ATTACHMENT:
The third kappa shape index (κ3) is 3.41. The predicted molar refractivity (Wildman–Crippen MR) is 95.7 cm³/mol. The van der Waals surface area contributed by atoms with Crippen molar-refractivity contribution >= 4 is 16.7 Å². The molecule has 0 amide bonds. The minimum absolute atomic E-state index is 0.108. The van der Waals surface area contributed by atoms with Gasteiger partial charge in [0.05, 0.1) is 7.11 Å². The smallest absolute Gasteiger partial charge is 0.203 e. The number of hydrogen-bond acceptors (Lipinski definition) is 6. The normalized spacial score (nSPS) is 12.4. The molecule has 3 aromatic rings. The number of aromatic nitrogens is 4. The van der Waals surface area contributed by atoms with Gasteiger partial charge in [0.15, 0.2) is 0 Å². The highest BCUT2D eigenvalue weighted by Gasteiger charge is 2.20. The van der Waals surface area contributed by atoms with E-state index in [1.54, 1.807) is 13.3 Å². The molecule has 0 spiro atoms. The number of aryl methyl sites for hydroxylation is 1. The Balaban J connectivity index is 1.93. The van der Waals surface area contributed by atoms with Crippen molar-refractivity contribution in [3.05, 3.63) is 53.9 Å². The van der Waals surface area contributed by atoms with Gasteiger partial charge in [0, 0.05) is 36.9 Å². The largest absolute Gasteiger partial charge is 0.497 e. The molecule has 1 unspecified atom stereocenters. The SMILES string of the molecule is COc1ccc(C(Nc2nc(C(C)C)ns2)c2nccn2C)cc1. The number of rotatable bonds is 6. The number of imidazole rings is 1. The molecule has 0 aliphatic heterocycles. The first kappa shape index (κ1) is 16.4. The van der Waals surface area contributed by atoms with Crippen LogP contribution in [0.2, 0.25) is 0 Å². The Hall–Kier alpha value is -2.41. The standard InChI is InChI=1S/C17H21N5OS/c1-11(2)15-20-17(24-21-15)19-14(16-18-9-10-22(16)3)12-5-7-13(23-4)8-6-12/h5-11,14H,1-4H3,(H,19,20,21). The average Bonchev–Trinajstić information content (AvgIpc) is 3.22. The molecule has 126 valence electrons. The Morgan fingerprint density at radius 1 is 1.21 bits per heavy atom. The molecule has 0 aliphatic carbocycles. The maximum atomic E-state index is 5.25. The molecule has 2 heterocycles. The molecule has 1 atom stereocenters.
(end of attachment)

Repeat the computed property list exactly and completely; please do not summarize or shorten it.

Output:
The third kappa shape index (κ3) is 3.41. The predicted molar refractivity (Wildman–Crippen MR) is 95.7 cm³/mol. The van der Waals surface area contributed by atoms with Crippen molar-refractivity contribution >= 4 is 16.7 Å². The molecule has 0 amide bonds. The minimum absolute atomic E-state index is 0.108. The van der Waals surface area contributed by atoms with Gasteiger partial charge in [0.05, 0.1) is 7.11 Å². The smallest absolute Gasteiger partial charge is 0.203 e. The number of hydrogen-bond acceptors (Lipinski definition) is 6. The normalized spacial score (nSPS) is 12.4. The molecule has 3 aromatic rings. The number of aromatic nitrogens is 4. The van der Waals surface area contributed by atoms with Gasteiger partial charge in [0.15, 0.2) is 0 Å². The highest BCUT2D eigenvalue weighted by Gasteiger charge is 2.20. The van der Waals surface area contributed by atoms with E-state index in [1.54, 1.807) is 13.3 Å². The molecule has 0 spiro atoms. The number of aryl methyl sites for hydroxylation is 1. The Balaban J connectivity index is 1.93. The van der Waals surface area contributed by atoms with Crippen molar-refractivity contribution in [3.05, 3.63) is 53.9 Å². The van der Waals surface area contributed by atoms with Gasteiger partial charge in [0, 0.05) is 36.9 Å². The largest absolute Gasteiger partial charge is 0.497 e. The molecule has 1 unspecified atom stereocenters. The SMILES string of the molecule is COc1ccc(C(Nc2nc(C(C)C)ns2)c2nccn2C)cc1. The number of rotatable bonds is 6. The number of imidazole rings is 1. The molecule has 0 aliphatic heterocycles. The first kappa shape index (κ1) is 16.4. The van der Waals surface area contributed by atoms with Crippen LogP contribution in [0.2, 0.25) is 0 Å². The Hall–Kier alpha value is -2.41. The standard InChI is InChI=1S/C17H21N5OS/c1-11(2)15-20-17(24-21-15)19-14(16-18-9-10-22(16)3)12-5-7-13(23-4)8-6-12/h5-11,14H,1-4H3,(H,19,20,21). The average Bonchev–Trinajstić information content (AvgIpc) is 3.22. The molecule has 126 valence electrons. The Morgan fingerprint density at radius 1 is 1.21 bits per heavy atom. The molecule has 0 aliphatic carbocycles. The maximum atomic E-state index is 5.25. The molecule has 2 heterocycles. The molecule has 1 atom stereocenters.